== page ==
District Administration lacks professional approach; Mysore Citizens Forum visits Relief Centres
Happy families are all alike; every unhappy family is unhappy in its own way. — Leo Tolstoy
On August 22, 2018, Wednesday, a dozen members representing Mysore Citizens Forum (Mysuru Nagarikara Vedike) headed by Sri Shivarathri Deshikendra Swamiji of Suttur Mutt went to Kodagu to see for themselves the devastation brought by the heavy pounding of relentless rains resulting in landslips and flooding in Madikeri and Somwarpet taluks and also to visit Relief Camps in Kushalnagar, Suntikoppa, Madapura and Madikeri.
The Mysore Citizens Forum (MCF) was formed in 2004 to raise funds for the Tsunami victims. Star of Mysore and Rotary Mysore had jointly raised more than Rs. 74 lakh within a month and then under the guidance of Suttur Mutt Seer Sri Shivarathri Deshikendra Swamiji, who also raised a substantial sum, the MCF was set up.
The MCF later constructed 374 houses at Mudaliarkuppam near Pondicherry which was inaugurated by the then Chief Minister H.D. Kumaraswamy. Later, MCF had also given money from the remaining amount to Uttarakhand flood victims’ rehabilitation and also to North Karnataka flood victims.
With this experience in providing shelters to the victims of natural disasters, the MCF in its meeting held on Monday, August 20 at Suttur Mutt decided to extend help to victims and provide shelter by way of subsidy to those who have lost their houses as identified by the District Authorities. It was also decided to visit these disaster areas and also Relief Camps followed by a meeting with the Deputy Commissioner (DC) of Kodagu District P.I. Sreevidya.
We left at 8.30 in the morning from Suttur Mutt premises taking with us two truck loads of special items requested by the Relief Centres. The Suttur Mutt and also P.V. Giri of Siddharta Group of Hotels had collected these items which included shoes, face masks, soaps, detergents etc.
First we went to Madapura Government School where volunteers were running the Centre under the guidance of Manavattira Madhu Bopanna, who, we were told, had himself saved many souls driving his jeep to the disaster area at personal risk many times over. There was a bridge across the backwaters of Harangi Dam to go to the other side where the school is. The confluence of river Hattihole and the Madapura river is also here. We could see domestic articles like TV, fridge, tables, cots, floating near the bridge.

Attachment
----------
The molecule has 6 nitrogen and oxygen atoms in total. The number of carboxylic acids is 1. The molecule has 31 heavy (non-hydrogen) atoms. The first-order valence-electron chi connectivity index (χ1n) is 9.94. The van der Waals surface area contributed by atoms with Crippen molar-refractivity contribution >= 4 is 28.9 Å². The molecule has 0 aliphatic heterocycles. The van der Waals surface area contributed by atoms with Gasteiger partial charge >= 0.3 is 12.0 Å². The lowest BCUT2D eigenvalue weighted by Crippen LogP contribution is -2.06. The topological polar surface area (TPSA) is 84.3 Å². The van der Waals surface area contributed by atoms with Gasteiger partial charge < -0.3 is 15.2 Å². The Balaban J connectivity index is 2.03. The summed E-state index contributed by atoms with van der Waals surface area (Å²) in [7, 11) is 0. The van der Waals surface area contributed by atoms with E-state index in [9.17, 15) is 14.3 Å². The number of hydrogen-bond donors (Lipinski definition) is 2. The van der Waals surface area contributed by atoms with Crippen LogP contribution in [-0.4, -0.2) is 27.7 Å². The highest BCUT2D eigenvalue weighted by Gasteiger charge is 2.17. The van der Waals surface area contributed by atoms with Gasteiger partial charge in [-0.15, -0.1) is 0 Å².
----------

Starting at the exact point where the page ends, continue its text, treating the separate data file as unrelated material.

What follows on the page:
We then came to Suntikoppa where we visited three Relief Centres beginning with the one at St. Mary’s School. The next one was run by Seva Bharati, an RSS outfit. They have taken the upstairs hall of a Kalyana Mantap. The third one was in the Muslim Madrasa School, which had the highest number of over 500.
Since it was also a day of Bakrid, the Muslim organisers had thoughtfully prepared nice biriyani, the aroma of which hit my nostrils almost tempting me to share the food with the inmates. I was told food served here was better in quality. The volunteers were very agile and good in communicating with the hapless inmates. In all these places, Suttur Swamiji interacted with many victims, enquiring about their loss and the facilities available in the Relief Centre.
Addressing them, he said, while all the needs of the inmates are met with the donations received in plenty, in fact in excess of the requirement, now the urgency is to identify those who have lost their houses and agricultural properties and enable them to rebuild for themselves a new life.